Cokie Roberts’ 17-year breast cancer survival points to medical advances

Early breast cancer detection and new treatments are extending the long-term life span for breast cancer patients.

When television journalist Cokie Roberts was diagnosed with breast cancer in 2002, she had reason to be optimistic.

The 15-year survival rate for breast cancer patients was about 70%, meaning the odds were with her, then 58, living well into her 70s.

Cokie died at age 75 of complications from breast cancer, ABC News announced Tuesday.

The 15-year survival rate for breast cancer patients is now 80%, according to data published by the American Cancer Society.

Much of that improvement is due to early detection, for which Cokie advocated for years before her diagnosis. Cokie herself was optimistic at the time of her diagnosis, telling The Washington Post that her doctor had detected a suspicious lump and that a mammogram showed a small tumor. She underwent a lumpectomy and expected a clean bill of health after six months of scheduled chemotherapy.

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“Fortunately, in the course of my efforts to inform others about the disease, I learned about the benefits of early detection,” she said in a statement at the time. “Now I am the beneficiary of that information.”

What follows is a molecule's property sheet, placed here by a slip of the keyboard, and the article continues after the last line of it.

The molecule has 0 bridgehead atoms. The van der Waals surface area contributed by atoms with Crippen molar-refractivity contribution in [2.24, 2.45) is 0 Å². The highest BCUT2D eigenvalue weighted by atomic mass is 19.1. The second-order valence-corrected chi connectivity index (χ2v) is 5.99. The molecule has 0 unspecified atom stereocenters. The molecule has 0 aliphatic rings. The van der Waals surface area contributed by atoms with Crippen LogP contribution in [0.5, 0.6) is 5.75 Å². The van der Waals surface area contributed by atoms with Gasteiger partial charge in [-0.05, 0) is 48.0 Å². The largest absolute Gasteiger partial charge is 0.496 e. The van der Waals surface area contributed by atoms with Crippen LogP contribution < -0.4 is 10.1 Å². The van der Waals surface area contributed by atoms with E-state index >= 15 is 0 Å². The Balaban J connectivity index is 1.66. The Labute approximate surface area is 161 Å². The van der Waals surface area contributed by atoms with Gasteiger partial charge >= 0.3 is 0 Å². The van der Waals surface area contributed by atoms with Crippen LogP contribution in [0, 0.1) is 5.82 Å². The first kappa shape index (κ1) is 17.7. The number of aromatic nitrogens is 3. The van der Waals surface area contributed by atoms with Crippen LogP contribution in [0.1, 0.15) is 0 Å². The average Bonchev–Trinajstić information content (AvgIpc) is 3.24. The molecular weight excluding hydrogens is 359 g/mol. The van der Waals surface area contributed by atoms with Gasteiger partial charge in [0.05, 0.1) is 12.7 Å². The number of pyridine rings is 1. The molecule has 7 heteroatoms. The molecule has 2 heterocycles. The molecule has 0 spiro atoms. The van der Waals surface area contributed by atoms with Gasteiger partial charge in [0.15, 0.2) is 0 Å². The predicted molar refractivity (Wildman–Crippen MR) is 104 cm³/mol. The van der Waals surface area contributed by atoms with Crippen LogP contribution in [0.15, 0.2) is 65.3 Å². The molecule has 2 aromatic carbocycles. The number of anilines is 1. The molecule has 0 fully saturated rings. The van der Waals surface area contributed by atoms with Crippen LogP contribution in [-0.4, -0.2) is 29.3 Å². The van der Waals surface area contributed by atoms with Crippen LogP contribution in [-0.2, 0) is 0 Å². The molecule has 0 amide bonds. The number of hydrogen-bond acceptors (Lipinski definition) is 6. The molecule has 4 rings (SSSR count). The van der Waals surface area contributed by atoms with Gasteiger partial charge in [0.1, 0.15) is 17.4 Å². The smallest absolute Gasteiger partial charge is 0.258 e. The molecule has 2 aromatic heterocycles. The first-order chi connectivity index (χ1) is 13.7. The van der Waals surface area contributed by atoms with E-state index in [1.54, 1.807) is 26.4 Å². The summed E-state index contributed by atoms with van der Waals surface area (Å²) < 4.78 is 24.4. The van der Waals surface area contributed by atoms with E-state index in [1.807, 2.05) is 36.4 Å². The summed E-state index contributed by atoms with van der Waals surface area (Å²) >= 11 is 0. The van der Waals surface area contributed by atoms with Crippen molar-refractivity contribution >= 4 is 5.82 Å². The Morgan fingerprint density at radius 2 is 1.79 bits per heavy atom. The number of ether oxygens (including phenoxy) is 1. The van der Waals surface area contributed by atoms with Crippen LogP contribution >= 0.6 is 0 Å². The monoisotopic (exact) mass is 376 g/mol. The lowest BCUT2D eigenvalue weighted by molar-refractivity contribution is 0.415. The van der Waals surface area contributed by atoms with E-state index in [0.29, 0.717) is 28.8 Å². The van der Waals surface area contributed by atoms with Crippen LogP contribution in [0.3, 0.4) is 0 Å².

Recent Advancements in Breast Cancer Treatment

In addition to early detection, new chemotherapy drugs, more precise radiation and immunotherapy are helping make breast cancer more of a chronic disease than a fatal one.

Chemotherapy is used to destroy any cancer cells left behind after a lumpectomy or other surgery. It’s frequently used in conjunction with other treatments such as surgery, radiation or hormonal treatments.

Improved radiation treatments allow oncologists more precisely to target the diseased cells and spare more healthy tissue.

Immunotherapy, which makes use of the body’s immune system to fight malignant tumors, has opened up the possibility of curing cancers that were resistant to traditional treatments.

Advancements in cancer care continue at a rapid pace, including breast cancer clinical trials that offer patients early access to innovative new treatments.

At Norton Cancer Institute, specialists use state-of-the-art treatments including immunotherapy and biologic therapies designed specifically to combat the genetic makeup of a tumor.

Options include breast cancer surgery, radiation, chemotherapy and hormonal therapy. Our team is experienced in the use of genomics to tailor a treatment plan for you based on what is driving a specific tumor’s growth.


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